Students unfazed by reporter’s murder
Friday, 18 July 2008
The Mekong Times
Intimidation, detention and particularly murder don’t necessarily make journalism students give up their commitment to the news profession.
Keo Kounila, a student at advertising management of Royal University of Phnom Penh (RUPP), expressed sorrow over the murder of Moneaksekar Khmer newspaper journalist Khim Sambo and his son, Khat Sarin, at a press conference Thursday that showcased the achievements of the students with the Department of Media and Communications (DMC) at RUPP. She stressed that the murder will not discourage her from becoming a journalist. “It doesn’t discourage me. I still want to be a journalist because journalists play a key role in a democratic society to inform society with true news,” Keo Kounila said. “To overcome all obstacles as journalists, we must have specific skills, ethics and heavy responsibilities.”
Lim Seangheng, a second-year media management student at RUPP, claimed the journalism profession is now open to women. Lim Seangheng is proud of her participation along with other second-year students in forming the newspaper Cambodia Votes 2008, which was unveiled at Thursday’s press conference at RUPP. The first 24-page edition has over 50 articles written by the students and was published with a budget of over US$10,000.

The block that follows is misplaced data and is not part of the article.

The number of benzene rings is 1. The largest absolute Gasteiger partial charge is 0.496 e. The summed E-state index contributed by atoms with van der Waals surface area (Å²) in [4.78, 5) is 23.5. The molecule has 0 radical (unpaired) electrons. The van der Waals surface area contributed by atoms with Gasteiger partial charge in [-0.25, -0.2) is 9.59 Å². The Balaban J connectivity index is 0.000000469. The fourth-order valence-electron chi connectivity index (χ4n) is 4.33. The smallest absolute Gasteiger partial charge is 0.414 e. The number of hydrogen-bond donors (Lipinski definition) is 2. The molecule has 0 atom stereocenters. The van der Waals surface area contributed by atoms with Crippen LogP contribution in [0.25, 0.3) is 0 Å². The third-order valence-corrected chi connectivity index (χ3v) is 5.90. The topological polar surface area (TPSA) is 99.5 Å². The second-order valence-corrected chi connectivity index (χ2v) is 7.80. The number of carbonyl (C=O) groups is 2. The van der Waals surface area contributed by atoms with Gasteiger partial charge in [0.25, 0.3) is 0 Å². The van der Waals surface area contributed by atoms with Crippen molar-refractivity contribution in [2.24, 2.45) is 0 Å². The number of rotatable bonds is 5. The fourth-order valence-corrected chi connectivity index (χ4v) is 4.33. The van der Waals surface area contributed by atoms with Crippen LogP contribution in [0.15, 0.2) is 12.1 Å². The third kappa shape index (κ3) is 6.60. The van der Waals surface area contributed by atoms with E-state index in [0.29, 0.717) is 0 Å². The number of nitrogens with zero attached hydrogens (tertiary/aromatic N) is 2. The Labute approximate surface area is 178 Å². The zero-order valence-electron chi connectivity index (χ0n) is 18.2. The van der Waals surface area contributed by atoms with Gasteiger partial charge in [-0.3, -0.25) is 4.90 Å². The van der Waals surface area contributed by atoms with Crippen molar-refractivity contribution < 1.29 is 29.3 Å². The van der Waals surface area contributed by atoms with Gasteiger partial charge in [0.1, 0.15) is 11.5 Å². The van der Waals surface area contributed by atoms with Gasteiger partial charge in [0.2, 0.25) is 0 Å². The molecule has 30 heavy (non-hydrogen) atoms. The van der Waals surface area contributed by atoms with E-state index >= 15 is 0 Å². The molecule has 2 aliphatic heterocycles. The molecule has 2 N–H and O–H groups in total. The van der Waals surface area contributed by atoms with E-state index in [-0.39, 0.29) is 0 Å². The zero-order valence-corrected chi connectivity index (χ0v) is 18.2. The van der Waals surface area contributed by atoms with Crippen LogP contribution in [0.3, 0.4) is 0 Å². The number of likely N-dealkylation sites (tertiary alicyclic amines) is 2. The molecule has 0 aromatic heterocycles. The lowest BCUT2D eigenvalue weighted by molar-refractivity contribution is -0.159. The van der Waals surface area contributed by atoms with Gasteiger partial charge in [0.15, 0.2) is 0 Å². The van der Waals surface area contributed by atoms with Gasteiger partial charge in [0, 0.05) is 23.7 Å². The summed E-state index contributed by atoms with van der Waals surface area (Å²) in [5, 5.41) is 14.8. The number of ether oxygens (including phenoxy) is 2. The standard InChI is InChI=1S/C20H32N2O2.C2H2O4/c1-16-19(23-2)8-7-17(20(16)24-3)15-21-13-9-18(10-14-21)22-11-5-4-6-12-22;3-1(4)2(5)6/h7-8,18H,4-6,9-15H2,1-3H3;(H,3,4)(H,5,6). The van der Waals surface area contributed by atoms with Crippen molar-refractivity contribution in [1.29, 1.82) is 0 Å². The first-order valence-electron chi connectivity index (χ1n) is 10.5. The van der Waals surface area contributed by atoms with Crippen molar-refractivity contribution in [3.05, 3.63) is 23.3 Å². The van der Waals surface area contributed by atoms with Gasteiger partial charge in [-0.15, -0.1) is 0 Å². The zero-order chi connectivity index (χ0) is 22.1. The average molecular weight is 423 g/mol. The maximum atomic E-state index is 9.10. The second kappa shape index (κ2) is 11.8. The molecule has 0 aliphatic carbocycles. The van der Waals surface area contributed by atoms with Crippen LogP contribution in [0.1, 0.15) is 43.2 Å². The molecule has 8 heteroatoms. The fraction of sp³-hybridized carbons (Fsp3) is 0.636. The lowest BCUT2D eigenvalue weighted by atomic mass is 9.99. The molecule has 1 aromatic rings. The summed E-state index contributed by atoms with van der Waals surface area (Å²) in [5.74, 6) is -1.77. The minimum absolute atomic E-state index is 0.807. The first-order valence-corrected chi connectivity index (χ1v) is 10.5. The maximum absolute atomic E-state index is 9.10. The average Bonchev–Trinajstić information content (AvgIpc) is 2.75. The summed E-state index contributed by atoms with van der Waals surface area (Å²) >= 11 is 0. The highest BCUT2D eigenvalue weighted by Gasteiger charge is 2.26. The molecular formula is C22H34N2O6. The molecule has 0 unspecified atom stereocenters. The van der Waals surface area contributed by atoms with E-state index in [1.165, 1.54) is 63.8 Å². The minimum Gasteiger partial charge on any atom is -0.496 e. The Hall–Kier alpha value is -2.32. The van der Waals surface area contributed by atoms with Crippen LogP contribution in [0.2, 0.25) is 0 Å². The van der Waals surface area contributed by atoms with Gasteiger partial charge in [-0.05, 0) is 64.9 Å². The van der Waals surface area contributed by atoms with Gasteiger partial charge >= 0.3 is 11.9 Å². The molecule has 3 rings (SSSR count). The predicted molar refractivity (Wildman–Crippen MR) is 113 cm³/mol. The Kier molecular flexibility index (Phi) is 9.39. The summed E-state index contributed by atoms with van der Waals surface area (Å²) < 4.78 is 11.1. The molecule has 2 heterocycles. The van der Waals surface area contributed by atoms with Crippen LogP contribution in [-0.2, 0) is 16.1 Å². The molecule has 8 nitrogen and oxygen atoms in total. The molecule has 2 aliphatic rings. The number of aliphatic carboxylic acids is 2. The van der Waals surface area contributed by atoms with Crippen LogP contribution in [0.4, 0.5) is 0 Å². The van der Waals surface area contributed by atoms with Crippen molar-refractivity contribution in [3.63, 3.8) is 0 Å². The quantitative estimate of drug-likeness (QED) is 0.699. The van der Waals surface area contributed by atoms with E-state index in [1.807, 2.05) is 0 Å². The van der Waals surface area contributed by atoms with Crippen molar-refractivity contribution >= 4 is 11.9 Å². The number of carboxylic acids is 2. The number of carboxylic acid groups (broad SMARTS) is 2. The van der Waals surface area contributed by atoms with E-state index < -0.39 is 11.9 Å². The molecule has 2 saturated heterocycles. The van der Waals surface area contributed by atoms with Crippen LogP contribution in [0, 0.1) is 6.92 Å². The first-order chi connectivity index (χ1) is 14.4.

The five-day study tour to Stung Treng province and the Lao border and additional research in other regions in Cambodia is part of the “Report on the Election” project, which stemmed from the almost three years of cooperation between the DMC and the German Development Service (DED).
“Training journalists in election is the high-quality result of media education. DMC and DED are very proud of the achievements and good cooperation,” said Wolfgang Moeller, director of DED in Cambodia, during the press conference. “DED has assisted DMC for nearly two and a half years by sending its two advisors and media experts.”
He added that the DED has provided about US$30,000 in funding this year for the program that includes courses on journalism ethics.
Tieng Sopheakvichea, co-director of the DMC, stressed the importance of the program’s mission. “We can say that a good journalism profession relies on a journalist who has knowledge, ethics, and responsibilities,” he said. “At school, each student receives the same training, but they do a different job in society.”
The DMC enrolls 30 students per year for a four-year bachelor degree.
Pram Seila, a student in the department, said he is “very happy” about the end result of the newspaper.
“It shows what we have learned and about the commitment of future professional journalists, and it will provide a lot of benefits to the nation.”
Hul Reasmei, reporter from Radio Free Asia, who attended the ceremony, was impressed with the finbal product. “Each story has interviews with sufficient sources, balance, and good usage of words.”
One thousand copies of Cambodia Votes 2008 are not for sale, but for free distribution.